An Introduction to Zen Buddhism

An Introduction to Zen Buddhism One of the world s leading authorities on Zen Buddhism D T Suzuki was the author of than a hundred works on the subject in both Japanese and English and was most instrumental in bringing the teachin

  • Title: An Introduction to Zen Buddhism
  • Author: D.T. Suzuki C.G. Jung
  • ISBN: 9780802130556
  • Page: 203
  • Format: Paperback
  • One of the world s leading authorities on Zen Buddhism, D T Suzuki was the author of than a hundred works on the subject in both Japanese and English, and was most instrumental in bringing the teachings of Zen Buddhism to the attention of the Western world Written in a lively, accessible, and straightforward manner, An Introduction to Zen Buddhism is illuminating fOne of the world s leading authorities on Zen Buddhism, D T Suzuki was the author of than a hundred works on the subject in both Japanese and English, and was most instrumental in bringing the teachings of Zen Buddhism to the attention of the Western world Written in a lively, accessible, and straightforward manner, An Introduction to Zen Buddhism is illuminating for the serious student and layperson alike Suzuki provides a complete vision of Zen, which emphasizes self understanding and enlightenment through many systems of philosophy, psychology, and ethics With a foreword by the renowned psychiatrist Dr Carl Jung, this volume has been generally acknowledged a classic introduction to the subject for many years It provides, along with Suzuki s Essays and Manual of Zen Buddhism, a framework for living a balanced and fulfilled existence through Zen.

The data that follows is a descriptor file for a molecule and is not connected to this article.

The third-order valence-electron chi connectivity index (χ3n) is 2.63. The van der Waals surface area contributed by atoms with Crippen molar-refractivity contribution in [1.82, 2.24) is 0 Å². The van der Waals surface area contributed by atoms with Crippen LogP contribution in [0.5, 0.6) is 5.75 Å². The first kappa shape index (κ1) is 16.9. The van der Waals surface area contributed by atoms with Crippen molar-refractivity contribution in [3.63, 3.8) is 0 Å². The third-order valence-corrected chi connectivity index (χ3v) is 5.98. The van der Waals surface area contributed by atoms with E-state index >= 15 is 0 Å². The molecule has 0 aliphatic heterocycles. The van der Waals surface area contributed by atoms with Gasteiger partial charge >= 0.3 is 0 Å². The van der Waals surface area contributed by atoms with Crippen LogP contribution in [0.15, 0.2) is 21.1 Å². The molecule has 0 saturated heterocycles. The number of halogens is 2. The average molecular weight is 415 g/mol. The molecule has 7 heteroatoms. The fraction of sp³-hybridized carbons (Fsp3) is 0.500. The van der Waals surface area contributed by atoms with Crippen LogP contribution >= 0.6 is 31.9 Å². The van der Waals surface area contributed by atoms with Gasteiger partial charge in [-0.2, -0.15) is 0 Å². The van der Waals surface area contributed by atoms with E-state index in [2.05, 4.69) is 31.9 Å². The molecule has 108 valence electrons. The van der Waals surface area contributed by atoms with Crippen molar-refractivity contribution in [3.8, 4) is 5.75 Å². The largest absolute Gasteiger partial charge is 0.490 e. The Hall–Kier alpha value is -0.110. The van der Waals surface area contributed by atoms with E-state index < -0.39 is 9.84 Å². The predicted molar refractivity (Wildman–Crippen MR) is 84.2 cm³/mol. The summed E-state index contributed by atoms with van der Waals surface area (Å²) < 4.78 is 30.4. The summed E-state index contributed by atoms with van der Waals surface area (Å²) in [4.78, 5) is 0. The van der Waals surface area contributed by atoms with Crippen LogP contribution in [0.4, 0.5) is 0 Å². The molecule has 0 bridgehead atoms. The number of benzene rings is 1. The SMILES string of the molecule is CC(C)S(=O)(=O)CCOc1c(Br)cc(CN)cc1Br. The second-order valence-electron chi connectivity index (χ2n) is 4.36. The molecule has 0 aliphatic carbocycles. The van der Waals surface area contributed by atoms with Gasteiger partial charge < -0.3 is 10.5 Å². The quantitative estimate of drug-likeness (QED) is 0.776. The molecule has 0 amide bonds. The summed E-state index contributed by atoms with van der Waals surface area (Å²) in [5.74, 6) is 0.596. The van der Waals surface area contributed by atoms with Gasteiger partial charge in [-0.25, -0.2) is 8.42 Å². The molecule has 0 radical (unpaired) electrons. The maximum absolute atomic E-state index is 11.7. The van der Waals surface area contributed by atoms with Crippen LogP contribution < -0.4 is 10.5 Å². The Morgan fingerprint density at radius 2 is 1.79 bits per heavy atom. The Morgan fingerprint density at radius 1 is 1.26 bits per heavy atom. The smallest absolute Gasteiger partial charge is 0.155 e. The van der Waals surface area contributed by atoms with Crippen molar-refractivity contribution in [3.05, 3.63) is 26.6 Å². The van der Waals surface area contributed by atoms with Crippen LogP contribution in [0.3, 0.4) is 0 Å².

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    1 thought on “An Introduction to Zen Buddhism”

    1. ١.ع. پاشايى چند بخش از كتاب "ذن چیست؟" خودش را از اين كتاب اقتباس كرده بود و به اين كتاب آدرس داده بود. فكر مى كنم جا داشت اين كتاب را او ترجمه كند. هر چند ترجمۀ فعلى بد نيست، اما بدون شك ترجمۀ پاشايى چيز بهترى از آب در مى آمد.٢.نويسنده زياد تأكيد مى كند كه براى فهم ذن نبايد زياد گرد [...]

    2. Интересувам се от дзен будизма от години и чак сега осъзнавам, че никога не бях чел книга за него. Винаги съм чел класически текстове и техните уводи. Но никога не съм се потапял в книга, която си поставя за цел да обясни това екстравагантно учение. Една от настолните ми книги [...]